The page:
For actual application streamlining we work primarily with the New Relic suite of optimization and streamlining tools. These tools allow our developers to understand what's working and what's not. It's a lot like your automobile mechanic using diagnostic tools in order to find what's wrong with your car. Profiling a website is an important part of understanding where there are performance bottlenecks, and fixing them. These tools will help lead your technical team to problems they're able to address. Pantheon's integration with New Relic is simply amazing. It allows us to retain metrics for our client websites and not only be informed about performance, but get another level of insight around user data. This data - in combination with other analytical information allows our teams to make informed decisions about where to steer your online presence next.
Adding Caching aka Reverse Proxy
Remember those bins of pre-compiled pages we referred to earlier as cached pages? Varnish is a technology which can be thought of as caching on steroids. It's what we refer to as a reverse-proxy technology which pre-cache content, and speed your site by 300-1000 times. You can write code to take more advantage of Varnish, but for Drupal and Wordpress, Pantheon is built to take advantage of much of these features - and allow developers to customize their own functionality to do the same. This allows page performance to be optimal for your users who get to experience rocket fast, and dependable website performance. When it comes to repeat visits, your users won't be cringing to have to use your site if it's performing optimally.

The end result and end goal of all of this is user retention and ultimately satisfaction that they visited your website or service, and got what they needed. If speed becomes an issue, then you're just upping their likelihood of leaving to find the next best thing.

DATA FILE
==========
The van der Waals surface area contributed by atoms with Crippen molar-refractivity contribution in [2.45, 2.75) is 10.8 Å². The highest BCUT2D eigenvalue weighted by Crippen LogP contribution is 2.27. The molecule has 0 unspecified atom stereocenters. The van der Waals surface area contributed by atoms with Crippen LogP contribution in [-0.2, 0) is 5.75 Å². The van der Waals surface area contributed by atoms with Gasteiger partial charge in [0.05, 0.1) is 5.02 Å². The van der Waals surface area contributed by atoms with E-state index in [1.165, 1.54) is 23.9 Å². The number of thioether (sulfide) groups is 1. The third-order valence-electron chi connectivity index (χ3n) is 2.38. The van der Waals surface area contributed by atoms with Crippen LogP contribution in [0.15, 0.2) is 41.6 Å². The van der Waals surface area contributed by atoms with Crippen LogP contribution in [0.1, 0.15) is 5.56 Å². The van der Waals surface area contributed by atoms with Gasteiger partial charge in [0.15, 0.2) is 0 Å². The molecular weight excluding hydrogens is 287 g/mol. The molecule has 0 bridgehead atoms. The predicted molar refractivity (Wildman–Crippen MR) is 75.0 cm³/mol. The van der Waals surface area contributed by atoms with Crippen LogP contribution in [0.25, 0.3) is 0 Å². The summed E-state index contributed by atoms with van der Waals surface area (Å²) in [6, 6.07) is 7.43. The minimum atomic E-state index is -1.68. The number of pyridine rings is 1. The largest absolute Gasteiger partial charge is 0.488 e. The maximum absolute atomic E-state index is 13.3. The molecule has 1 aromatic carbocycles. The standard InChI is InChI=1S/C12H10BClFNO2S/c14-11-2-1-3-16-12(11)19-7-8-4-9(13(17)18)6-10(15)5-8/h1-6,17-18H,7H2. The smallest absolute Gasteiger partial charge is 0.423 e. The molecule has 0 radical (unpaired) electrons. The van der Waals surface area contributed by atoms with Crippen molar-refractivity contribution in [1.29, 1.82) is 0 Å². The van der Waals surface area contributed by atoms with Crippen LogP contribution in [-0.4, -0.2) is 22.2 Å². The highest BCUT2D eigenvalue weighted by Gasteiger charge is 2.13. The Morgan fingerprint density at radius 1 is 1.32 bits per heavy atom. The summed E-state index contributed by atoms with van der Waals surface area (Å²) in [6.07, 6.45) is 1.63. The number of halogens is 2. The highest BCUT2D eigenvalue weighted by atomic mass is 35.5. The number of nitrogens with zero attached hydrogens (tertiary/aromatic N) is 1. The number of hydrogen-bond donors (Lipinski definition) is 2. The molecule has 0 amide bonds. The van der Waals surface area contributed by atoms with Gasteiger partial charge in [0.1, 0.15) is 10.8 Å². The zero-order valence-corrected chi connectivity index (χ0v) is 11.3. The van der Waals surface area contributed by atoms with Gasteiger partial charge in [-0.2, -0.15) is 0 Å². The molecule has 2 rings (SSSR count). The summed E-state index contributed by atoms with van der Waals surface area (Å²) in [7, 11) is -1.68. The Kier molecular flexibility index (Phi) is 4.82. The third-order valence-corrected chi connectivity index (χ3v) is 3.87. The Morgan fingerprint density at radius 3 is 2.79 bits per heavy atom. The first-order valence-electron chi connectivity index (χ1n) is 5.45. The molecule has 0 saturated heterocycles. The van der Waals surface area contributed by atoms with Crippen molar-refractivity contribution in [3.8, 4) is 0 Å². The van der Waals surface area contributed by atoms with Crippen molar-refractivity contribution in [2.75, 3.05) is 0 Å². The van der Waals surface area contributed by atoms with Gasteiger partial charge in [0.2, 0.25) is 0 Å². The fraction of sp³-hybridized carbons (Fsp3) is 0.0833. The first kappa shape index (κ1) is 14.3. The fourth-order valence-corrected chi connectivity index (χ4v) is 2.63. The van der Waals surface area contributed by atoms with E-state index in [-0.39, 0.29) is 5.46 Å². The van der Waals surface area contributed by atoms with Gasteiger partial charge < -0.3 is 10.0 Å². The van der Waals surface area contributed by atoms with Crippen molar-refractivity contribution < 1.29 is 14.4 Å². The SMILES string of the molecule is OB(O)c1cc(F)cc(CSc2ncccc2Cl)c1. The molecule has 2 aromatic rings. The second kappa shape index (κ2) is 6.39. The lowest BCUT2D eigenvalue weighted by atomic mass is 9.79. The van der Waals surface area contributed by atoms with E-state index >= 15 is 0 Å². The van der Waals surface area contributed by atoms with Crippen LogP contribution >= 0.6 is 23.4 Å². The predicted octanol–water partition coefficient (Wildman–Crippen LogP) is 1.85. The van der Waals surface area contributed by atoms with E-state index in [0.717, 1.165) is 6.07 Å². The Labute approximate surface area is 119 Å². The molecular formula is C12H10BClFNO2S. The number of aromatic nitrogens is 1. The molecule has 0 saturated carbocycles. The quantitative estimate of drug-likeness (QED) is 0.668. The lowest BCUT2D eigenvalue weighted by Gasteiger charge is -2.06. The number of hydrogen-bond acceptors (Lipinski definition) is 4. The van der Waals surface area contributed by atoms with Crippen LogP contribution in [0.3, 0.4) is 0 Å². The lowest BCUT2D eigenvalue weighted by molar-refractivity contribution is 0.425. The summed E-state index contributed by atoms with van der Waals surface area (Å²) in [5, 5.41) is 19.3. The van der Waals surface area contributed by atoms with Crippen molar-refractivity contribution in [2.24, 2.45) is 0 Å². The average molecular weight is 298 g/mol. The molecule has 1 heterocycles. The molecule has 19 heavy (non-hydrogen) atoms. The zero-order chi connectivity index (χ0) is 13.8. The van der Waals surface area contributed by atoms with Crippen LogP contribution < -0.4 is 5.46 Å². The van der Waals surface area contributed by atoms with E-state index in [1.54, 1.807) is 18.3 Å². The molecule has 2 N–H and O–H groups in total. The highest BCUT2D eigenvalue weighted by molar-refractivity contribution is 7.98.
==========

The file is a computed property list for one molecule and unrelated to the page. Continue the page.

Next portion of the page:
If your pages are loading slowly, your analytical data will indicate with either an increasing or inherently high bounce rate. By properly analyzing user generated data and how visitors are actually using your site, and where they're kicking off - your design and development team should be able to adjust, iterate, and measure your website in able to better performance. If you're going to survive online, you need to be reviewing your user generated information, understand the data being generated and be able to rely on expertise to react appropriately - or you might just be missing your mark completely.
If visitors are happy with aesthetics, content and site speed, they'll usually stick around.
Regular Service, Maintenance and Optimization
Website maintenance, optimization and iterative improvements are a huge part of how we've built some long lasting relationships. We do regular streamlining of our client websites to make sure we're not serving up un-necessarily slow pages. We're also keeping most of our client sites running silky smooth and rocket fast with Varnish and in many cases - highly customized performance modifications to make sure we're delivering pages to your users as fast as possible.

Cheap hosting is likely costing you money, and robbing your workflow of quality control.

Find out how we can help maximize your investment and get it running FAST! If your site is running slowly, your visitors are likely going elsewhere for the same information.